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Title: A study on interfacing with the peripheral nervous system for the development of sensory prostheses
Authors: Pinto Da Silveira, Ana Carolina
Issue Date: 2022
Publisher: Newcastle University
Abstract: The work presented in this thesis focuses on current technological limitations and knowledge gaps faced when interfacing with the peripheral nervous system (PNS). Specifically, this thesis was performed in the context of the SenseBack project which aimed to investigate new methodologies to interface with peripheral nerves and provide sensory information to upper-limb prosthetic users. The main challenges addressed in this work include examining the compromise between complexity, acuity, and invasiveness of peripheral nerve interfaces; and investigating how to use signal processing and stimulation protocols to improve the information that can be transmitted or received by these interfaces. The original contributions of this thesis are presented in the form of three acute in-vivo studies. The first in-vivo study investigated the influence of the implant position and the number of recording channels on the discrimination of sensory neural signals. Two multi-channel nerve cuffs were implanted concurrently on the sciatic nerve of rats to record the afferent signals in response to mechanical stimulation of the hindlimb. The results showed that the discrimination task was easier when the cuff was implanted distally, taking advantage of the fasciculation of the nerve. The results also showed that the implant location played a more significant role than the electrode channel count in discriminating the sensory signals. Thus, this study emphasises the importance of considering the underlying nerve anatomy before designing and implanting a nerve cuff electrode. Following these findings, more complex signal analysis techniques were explored to further improve the classification accuracy of the sensory signals collected in the first in-vivo study. A novel feature extraction framework, that incorporates spatio-temporal focus and dynamic time warping, achieved high performance accuracies while keeping a low computational cost. This framework outperformed the remaining frameworks tested in the study and has improved the discrimination accuracy of the sensory signals. Thus, this study contributes by extending the tools available to extract features from sensory population activity electroneurographic (ENG) signals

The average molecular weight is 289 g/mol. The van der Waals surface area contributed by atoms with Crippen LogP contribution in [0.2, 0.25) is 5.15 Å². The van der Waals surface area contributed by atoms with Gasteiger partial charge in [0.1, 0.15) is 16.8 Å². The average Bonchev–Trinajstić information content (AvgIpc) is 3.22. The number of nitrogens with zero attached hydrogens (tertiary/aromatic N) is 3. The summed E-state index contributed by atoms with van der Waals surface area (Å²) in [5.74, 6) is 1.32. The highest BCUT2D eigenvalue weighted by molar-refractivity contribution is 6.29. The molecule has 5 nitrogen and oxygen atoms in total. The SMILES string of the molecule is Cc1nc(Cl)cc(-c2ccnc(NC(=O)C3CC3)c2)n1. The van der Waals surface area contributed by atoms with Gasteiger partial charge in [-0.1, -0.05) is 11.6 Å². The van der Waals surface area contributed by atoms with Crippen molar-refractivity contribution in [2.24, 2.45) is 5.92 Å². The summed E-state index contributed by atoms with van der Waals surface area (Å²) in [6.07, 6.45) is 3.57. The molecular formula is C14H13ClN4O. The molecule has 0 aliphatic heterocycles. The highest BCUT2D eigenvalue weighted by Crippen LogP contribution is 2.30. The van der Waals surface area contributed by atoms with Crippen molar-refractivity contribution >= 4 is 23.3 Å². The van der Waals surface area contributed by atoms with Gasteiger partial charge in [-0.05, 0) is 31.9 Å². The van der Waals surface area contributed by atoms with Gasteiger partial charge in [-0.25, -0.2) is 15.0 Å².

Description: PhD Thesis
Appears in Collections:School of Engineering

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